TCHS Rampage

Temple City High School


December 14, 2016

Alumni Watch: Keung-gratulations on being the agent of change

Young Laureate Christine Keung
by a polluted river near Xiangjisi
village, Xi’an, China.

Decked out in a glistening evening gown, 2010 Alumna Christine Keung walks onto the stage of Dolby Theatre amidst applause. Famous actor Chris Pine presented the Rolex Award for Enterprise to Keung, making her the youngest laureate in the history of the award.
The Rolex Awards honored Keung for initiating a project to tackle the water pollution in rural Northwestern China, in which she leads a team to work with villagers, doctors and local authorities on water contamination.
“I’m still soaking it all in,” Keung said. “This project was four years in the making, it felt especially gratifying, just like a testament to the work my team has put into the project.”
Because the Rolex Awards is biennial, Keung started her application process in 2015. Successfully moving to the final round in April, Keung flew to the Rolex Headquarters in Geneva, Switzerland, where a distinguished jury panel, consisting of Nobel laureates, Olympic athletes and astronauts, interviewed her.
After graduating from high school, Keung chose a unique educational experience, electing to attend a women’s college and taking a liberal arts approach to her interest in environmental science. She majored in economics at Wellesley College, and through cross-registration programs with institutions like MIT and Olin College, Keung enrolled in engineering classes and further developed her main interest.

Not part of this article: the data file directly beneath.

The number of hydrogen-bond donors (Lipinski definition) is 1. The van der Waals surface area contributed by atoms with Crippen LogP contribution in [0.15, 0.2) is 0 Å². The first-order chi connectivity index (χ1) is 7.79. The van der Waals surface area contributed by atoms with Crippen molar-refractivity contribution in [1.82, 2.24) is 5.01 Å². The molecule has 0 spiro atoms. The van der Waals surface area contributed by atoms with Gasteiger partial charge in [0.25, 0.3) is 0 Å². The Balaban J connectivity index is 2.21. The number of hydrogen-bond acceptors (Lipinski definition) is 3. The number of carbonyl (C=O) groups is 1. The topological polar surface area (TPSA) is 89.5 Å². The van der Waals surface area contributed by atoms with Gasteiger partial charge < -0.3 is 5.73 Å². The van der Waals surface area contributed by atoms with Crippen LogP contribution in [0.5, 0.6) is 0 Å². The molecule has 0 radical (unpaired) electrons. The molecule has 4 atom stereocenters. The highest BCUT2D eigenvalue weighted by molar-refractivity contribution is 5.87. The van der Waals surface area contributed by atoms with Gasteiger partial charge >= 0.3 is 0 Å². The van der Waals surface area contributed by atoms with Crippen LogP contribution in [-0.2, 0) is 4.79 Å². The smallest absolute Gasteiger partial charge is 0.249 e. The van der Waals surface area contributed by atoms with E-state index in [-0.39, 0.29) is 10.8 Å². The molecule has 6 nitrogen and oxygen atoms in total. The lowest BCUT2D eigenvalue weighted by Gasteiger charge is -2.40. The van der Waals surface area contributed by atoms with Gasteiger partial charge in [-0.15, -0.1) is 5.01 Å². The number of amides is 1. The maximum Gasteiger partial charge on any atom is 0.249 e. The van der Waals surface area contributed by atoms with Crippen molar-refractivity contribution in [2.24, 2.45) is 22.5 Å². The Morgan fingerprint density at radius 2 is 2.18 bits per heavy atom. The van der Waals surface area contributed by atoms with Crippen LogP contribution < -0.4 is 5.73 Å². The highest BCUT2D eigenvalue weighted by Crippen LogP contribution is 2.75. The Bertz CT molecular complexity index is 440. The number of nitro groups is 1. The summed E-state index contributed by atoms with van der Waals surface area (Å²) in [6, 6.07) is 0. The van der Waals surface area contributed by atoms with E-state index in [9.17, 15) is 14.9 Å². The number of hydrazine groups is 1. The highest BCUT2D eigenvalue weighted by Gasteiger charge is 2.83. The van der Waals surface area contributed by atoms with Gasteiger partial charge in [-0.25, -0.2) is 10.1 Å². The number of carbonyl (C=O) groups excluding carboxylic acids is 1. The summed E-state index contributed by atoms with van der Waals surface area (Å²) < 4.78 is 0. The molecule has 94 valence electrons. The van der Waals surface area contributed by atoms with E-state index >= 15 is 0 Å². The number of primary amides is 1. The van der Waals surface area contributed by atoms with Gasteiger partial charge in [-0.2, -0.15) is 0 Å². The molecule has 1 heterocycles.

Growing up in an immigrant family who left China during the Cultural Revolution, Keung strived to honor her parents’ hard work and sacrifice. When she was 19, Keung won a National Science Foundation research grant to research soil erosion and ground water resources on the Loess Plateau. That same year, Keung took a long-anticipated trip to Shaanxi, China, where her father had labored as a sent-down youth. Though the unique cave dwellings of rural China fascinated her, Keung was concerned with the watershed pollution upon seeing the haphazard dumping of agricultural and chemical waste.
Furthermore, she discovered the trend that, as men migrate to cities for jobs, women and children mostly remain in villages, enduring the substantial impact of severe water contamination and other environmental problems. Having the ambition to find long-term solutions for hazardous waste, Keung returned to Shaanxi on a Fulbright Scholarship in 2014.
“When I became the first in my family to earn a college degree,” Keung said. “I knew I could use my education to insulate myself from the problems of the world, or to become a force to address them.”
During her years at Temple City, Keung challenged herself with all the AP classes available on campus, assuming leadership positions in organizations like JSA and FBLA. Today, she remains thankful for teachers of Temple City.
“Teachers here really care about you as a person,” Keung said, “I think what was impactful for me was having teachers who invested in my success, recommending me to try different things, whether it was Girls State, physics workshops at Caltech or camping on Santa Cruz Island.”

About the Author

Bobbins Moose
Bobbins Moose is the mascot of Rampage. He represents all alumni that have come and gone through Rampage program here at Temple City High School.



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